Xander Bogaerts is just 23 years old and yeah, I am saying he has a great shot to be in the hall of fame. 2016 will be his second straight season producing an fWAR of over 4.0 and has him on pace for a career of well over 40 fWAR should he play just until he is in his early 30’s. At 23, we can also assume that there is a lot of room for him to get better. This is a good thing because for the once highly touted prospect has yet to reach the high ceiling that his 65-70 grade power rating as a prospect once promised.
A lot has gone very well for Bogaerts during the 2016 campaign. For one, he was named the starter for the American League at shortstop for the All-Star game in San Diego. This came on the back of a first half where he slashed .329/.388/.475 while playing very good defense. Things have begun to unravel in the second half where he has been struggling to a .249/.309/.402 mark and as Matt Collins notes, he has been struggling vs off-speed offerings. I have also noticed that as this slide has occurred public opinion on him has started to slip.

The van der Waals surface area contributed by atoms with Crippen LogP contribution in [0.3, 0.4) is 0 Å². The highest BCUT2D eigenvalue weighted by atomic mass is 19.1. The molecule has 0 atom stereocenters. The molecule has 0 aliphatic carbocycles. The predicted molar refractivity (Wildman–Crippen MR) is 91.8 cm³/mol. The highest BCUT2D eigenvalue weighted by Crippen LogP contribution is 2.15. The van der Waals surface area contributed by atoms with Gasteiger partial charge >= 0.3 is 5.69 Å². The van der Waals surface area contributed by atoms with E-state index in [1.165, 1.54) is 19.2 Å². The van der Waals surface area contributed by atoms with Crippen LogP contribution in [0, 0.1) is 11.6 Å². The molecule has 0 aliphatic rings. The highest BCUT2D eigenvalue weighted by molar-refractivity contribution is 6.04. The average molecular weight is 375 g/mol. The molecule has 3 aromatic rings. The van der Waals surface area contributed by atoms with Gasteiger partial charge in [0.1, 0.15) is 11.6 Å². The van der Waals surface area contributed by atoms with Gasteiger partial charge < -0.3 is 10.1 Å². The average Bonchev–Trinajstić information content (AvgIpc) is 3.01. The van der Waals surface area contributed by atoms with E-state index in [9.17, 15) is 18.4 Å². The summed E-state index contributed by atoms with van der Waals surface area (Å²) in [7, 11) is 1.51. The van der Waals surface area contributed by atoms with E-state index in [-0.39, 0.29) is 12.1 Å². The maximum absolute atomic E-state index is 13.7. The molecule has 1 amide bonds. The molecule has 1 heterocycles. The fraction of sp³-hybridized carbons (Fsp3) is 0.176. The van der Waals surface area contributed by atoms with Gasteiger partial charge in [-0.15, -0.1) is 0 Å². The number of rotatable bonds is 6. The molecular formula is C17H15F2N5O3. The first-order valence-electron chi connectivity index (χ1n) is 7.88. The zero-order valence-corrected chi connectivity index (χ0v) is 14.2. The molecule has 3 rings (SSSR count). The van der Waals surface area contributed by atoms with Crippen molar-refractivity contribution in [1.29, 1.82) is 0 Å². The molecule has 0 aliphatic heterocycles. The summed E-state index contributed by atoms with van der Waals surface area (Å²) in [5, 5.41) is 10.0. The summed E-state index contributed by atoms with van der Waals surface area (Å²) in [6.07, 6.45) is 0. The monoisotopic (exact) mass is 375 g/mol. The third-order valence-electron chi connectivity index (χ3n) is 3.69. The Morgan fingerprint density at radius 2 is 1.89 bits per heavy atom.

We had lots of trades submitted this week by our readers. The big mover was Xander Bogaerts but his price was steep. If you own a great young player like the Red Sox shortstop or perhaps Manny Machado this might be the best time of year to trade them. Right now there are likely lots of teams in your league who feel they have a chance to win the championship this year. After the season starts some of those teams will begin their descent down the standings as they fall out of contention. Those teams will no longer be buyers and will quickly become sellers. The time to sell is when the number of buyers is highest and the number of sellers is lowest. That time is now! If you already know you will not win your league this year it is wise to start selling right now to get the players you feel will help you climb to the top of the pack the quickest.